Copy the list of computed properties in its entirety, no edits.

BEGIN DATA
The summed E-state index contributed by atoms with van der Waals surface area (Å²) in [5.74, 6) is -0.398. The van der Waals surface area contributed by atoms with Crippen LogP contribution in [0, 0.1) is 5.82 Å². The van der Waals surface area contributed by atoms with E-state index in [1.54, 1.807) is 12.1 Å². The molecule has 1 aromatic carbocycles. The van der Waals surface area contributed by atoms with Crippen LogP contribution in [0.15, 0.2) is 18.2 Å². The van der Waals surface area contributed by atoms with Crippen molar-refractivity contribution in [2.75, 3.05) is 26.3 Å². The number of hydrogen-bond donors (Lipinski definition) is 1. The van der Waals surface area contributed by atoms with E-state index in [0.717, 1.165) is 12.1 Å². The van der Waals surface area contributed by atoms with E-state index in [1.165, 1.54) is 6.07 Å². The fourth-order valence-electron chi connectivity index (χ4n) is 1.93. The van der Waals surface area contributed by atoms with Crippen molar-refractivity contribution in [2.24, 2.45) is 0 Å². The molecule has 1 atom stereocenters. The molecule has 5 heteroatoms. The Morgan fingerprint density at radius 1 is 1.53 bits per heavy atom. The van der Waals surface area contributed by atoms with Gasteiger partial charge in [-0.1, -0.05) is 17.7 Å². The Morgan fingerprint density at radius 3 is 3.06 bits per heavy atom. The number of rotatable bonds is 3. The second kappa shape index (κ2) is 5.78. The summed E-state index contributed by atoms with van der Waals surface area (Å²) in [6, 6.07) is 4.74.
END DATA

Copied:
The summed E-state index contributed by atoms with van der Waals surface area (Å²) in [5.74, 6) is -0.398. The van der Waals surface area contributed by atoms with Crippen LogP contribution in [0, 0.1) is 5.82 Å². The van der Waals surface area contributed by atoms with E-state index in [1.54, 1.807) is 12.1 Å². The molecule has 1 aromatic carbocycles. The van der Waals surface area contributed by atoms with Crippen LogP contribution in [0.15, 0.2) is 18.2 Å². The van der Waals surface area contributed by atoms with Crippen molar-refractivity contribution in [2.75, 3.05) is 26.3 Å². The number of hydrogen-bond donors (Lipinski definition) is 1. The van der Waals surface area contributed by atoms with E-state index in [0.717, 1.165) is 12.1 Å². The van der Waals surface area contributed by atoms with E-state index in [1.165, 1.54) is 6.07 Å². The fourth-order valence-electron chi connectivity index (χ4n) is 1.93. The van der Waals surface area contributed by atoms with Crippen molar-refractivity contribution in [2.24, 2.45) is 0 Å². The molecule has 1 atom stereocenters. The molecule has 5 heteroatoms. The Morgan fingerprint density at radius 1 is 1.53 bits per heavy atom. The van der Waals surface area contributed by atoms with Gasteiger partial charge in [-0.1, -0.05) is 17.7 Å². The Morgan fingerprint density at radius 3 is 3.06 bits per heavy atom. The number of rotatable bonds is 3. The second kappa shape index (κ2) is 5.78. The summed E-state index contributed by atoms with van der Waals surface area (Å²) in [6, 6.07) is 4.74.